4. Y'all don't have to agree with Nicki Minaj's Barbie alter-ego to acknowledge sexual harassment or to be outraged by it.  Moreover, just because Nicki Minaj has this Barbie alter-ego, doesn't mean she's any more deserving of sexual harassment, or any less deserving of support.  You also don't have to agree with how she calls herself a bad bitch; that's fine, and while I personally find power in reclaiming the word, it's understandable that others don't and find it sexist.  But again, just because she's a self-identified "bad bitch" doesn't make her deserving of sexual harassment, or any less deserving of our support.

5.  Barbies may be disposable, but human beings aren't.

6.  The hypersexualization of women in the hip-hop industry is a real thing.  However, before we start engaging in a dialogue about how "Nicki Minaj hypersexualizes herself, so what does she expect?" let's first learn a little about the hypermasculine hip-hop culture and the ways women must present themselves to have their voices heard.

7. Oh, and the "Nicki Minaj hypersexualizes herself, so what does she expect?" argument is pure bullshit.  Women can represent themselves however they damn please; they are still women, and thus, still deserve respect from the feminist community.  Feminism is supposed to fight for women, not just women you agree with, not just women who dress "sensibly" and don't market their sexuality and have Women's Studies degrees.  Feminism is for women— even sex workers, even hypersexual, self-proclaimed Barbies and bitches.

Outstanding commentary.


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champagnecandy: rosietherioter: All Oppression is Connected-...


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via maia medicine on 11/30/10



All Oppression is Connected- Staceyann Chin

If you're going to watch ANY of the Staceyann Chin videos- WATCH THIS ONE.

"THE TIME TO ACT IS NOW. NOW  while there are still ways we can fight. NOW because the rights we have left are still so very few. NOW because it is the right thing to do! NOW before we open that door to find they have finally come for you!"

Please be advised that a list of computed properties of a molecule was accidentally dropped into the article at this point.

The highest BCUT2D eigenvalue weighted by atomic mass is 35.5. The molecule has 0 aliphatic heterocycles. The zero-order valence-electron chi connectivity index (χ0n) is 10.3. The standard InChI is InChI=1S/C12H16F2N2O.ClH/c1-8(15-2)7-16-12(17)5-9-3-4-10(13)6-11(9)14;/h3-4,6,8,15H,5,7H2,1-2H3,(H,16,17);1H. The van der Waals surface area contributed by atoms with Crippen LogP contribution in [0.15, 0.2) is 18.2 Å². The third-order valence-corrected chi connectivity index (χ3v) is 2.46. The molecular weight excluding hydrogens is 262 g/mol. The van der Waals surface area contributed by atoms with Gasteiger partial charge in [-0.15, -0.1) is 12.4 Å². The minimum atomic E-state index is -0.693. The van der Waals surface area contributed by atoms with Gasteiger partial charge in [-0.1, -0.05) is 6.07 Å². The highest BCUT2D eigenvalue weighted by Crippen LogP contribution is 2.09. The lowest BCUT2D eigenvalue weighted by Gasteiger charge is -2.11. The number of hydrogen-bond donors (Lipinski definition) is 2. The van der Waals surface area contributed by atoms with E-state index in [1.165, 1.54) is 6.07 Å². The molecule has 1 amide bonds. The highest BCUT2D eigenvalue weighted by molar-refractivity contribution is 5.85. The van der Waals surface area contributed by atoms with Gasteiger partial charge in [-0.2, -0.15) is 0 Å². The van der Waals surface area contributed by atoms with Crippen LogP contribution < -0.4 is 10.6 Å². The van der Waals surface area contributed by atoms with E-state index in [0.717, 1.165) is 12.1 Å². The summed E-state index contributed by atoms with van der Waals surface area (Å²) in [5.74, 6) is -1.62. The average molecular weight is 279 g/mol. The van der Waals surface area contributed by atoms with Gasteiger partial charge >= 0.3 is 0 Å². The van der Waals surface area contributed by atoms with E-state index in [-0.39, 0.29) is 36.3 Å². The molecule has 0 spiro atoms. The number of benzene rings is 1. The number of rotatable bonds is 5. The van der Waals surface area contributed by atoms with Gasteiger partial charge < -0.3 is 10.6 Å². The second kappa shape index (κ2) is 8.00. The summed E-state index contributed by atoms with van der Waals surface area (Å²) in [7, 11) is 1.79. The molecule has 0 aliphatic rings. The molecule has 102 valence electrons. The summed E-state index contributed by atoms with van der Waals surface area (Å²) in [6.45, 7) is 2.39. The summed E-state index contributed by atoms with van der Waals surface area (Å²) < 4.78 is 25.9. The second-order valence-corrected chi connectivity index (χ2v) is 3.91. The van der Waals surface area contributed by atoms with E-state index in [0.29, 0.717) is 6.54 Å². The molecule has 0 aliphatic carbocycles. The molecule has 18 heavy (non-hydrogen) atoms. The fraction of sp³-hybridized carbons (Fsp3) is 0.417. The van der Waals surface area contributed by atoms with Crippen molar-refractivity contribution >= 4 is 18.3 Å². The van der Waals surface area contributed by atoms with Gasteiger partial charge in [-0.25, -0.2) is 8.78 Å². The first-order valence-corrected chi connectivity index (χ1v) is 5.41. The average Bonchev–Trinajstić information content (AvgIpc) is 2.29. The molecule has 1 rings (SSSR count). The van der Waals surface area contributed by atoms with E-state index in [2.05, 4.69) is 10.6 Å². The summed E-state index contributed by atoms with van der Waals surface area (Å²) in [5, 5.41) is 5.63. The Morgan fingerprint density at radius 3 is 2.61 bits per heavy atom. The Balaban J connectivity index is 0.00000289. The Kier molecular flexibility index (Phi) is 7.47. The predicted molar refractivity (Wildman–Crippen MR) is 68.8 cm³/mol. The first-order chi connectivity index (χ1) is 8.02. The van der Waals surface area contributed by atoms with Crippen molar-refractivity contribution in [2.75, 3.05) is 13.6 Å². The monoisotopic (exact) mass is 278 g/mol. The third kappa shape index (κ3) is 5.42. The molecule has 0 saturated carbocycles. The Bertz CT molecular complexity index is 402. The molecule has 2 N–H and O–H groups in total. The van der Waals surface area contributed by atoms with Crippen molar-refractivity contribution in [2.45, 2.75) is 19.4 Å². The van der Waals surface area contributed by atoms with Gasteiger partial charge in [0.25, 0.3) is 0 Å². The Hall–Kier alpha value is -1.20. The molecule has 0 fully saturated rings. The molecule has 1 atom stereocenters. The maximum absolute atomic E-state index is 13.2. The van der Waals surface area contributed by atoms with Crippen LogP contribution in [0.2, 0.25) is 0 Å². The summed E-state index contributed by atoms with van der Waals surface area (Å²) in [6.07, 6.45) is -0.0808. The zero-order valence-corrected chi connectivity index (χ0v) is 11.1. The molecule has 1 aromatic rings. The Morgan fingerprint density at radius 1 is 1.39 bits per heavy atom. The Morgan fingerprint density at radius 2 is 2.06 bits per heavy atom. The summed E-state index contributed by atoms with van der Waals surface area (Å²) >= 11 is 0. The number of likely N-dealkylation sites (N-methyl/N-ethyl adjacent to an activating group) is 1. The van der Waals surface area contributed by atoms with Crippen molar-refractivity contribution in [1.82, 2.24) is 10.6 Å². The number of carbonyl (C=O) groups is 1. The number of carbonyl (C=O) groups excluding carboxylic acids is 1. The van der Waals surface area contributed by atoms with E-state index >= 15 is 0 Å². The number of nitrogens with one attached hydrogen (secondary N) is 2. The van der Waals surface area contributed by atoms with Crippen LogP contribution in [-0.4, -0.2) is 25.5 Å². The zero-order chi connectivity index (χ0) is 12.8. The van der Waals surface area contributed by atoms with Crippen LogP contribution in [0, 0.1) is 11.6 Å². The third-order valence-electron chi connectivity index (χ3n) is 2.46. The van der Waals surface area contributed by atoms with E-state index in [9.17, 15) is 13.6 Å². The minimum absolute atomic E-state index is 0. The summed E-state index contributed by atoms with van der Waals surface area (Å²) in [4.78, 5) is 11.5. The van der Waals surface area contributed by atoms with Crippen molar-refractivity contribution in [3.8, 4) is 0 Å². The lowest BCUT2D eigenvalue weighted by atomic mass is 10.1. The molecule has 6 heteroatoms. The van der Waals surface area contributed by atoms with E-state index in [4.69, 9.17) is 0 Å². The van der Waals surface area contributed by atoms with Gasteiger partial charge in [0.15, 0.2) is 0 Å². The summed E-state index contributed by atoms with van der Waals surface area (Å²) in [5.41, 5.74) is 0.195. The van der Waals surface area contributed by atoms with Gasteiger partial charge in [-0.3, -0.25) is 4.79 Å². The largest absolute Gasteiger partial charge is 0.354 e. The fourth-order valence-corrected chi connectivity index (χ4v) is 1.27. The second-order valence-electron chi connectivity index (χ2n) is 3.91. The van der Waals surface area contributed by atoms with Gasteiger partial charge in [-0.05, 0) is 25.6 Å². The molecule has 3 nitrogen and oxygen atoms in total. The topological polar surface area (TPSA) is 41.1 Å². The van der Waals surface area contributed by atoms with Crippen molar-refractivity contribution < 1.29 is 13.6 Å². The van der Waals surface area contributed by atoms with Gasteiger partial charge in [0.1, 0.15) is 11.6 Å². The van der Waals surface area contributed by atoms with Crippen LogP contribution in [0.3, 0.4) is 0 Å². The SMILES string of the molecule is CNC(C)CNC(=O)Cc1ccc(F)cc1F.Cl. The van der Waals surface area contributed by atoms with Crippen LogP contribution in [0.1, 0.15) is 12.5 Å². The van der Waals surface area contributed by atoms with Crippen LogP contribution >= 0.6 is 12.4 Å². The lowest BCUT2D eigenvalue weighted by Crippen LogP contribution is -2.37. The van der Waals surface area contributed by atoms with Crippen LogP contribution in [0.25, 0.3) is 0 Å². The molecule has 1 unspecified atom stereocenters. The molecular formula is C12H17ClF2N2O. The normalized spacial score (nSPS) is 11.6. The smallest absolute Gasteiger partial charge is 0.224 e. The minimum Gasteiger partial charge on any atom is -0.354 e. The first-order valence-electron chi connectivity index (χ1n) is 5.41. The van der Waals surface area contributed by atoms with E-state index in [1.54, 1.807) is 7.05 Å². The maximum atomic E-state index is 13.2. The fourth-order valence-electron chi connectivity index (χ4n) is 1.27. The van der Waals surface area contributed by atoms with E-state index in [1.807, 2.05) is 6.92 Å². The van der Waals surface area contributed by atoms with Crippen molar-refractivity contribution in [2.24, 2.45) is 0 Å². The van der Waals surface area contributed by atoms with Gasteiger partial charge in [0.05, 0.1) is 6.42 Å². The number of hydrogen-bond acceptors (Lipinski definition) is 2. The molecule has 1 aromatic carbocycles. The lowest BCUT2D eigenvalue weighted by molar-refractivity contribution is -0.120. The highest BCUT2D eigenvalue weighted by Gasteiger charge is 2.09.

I am madly in love with this woman. 


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Nicki Minaj On Live with Regis & Kelly


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via Liquor&Spice on 11/29/10

Nicki Minaj On Live with Regis & Kelly:


At 3:40, Regis slaps Nicki Minaj on the ass.

Where is the outrage?

Jesus Christ. Kanye West takes away a white girl's mic and suddenly he's hounded by the media and boo'd in public. Regis sexually harasses a black woman and, hey, no one gives a fuck. We'll just call it a love-tap, right? Or a joke. He was just joking, right?

Fuck that shit. I ask again: where is the outrage? Why is this acceptable?

UGH! I hate everything!!!! I HATE when this happens and I'm reminded of how America looks at me! I hate hoping that maybe THIS time a big org will care and notice and be outraged on Minaj's/my/colored girls behalf. Uggghhhhhhh I was SO not in the mood to read this right now! :(


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Monday, November 29, 2010



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via Liquor&Spice on 11/29/10







Don't need Disney to tell me what I what I've known since the day I took my very first breath…

(via mssjones)

Damn straight. But… replace 'Princess' with 'Goddess'. Thanks. 


Too adorable


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Fa la la la Fail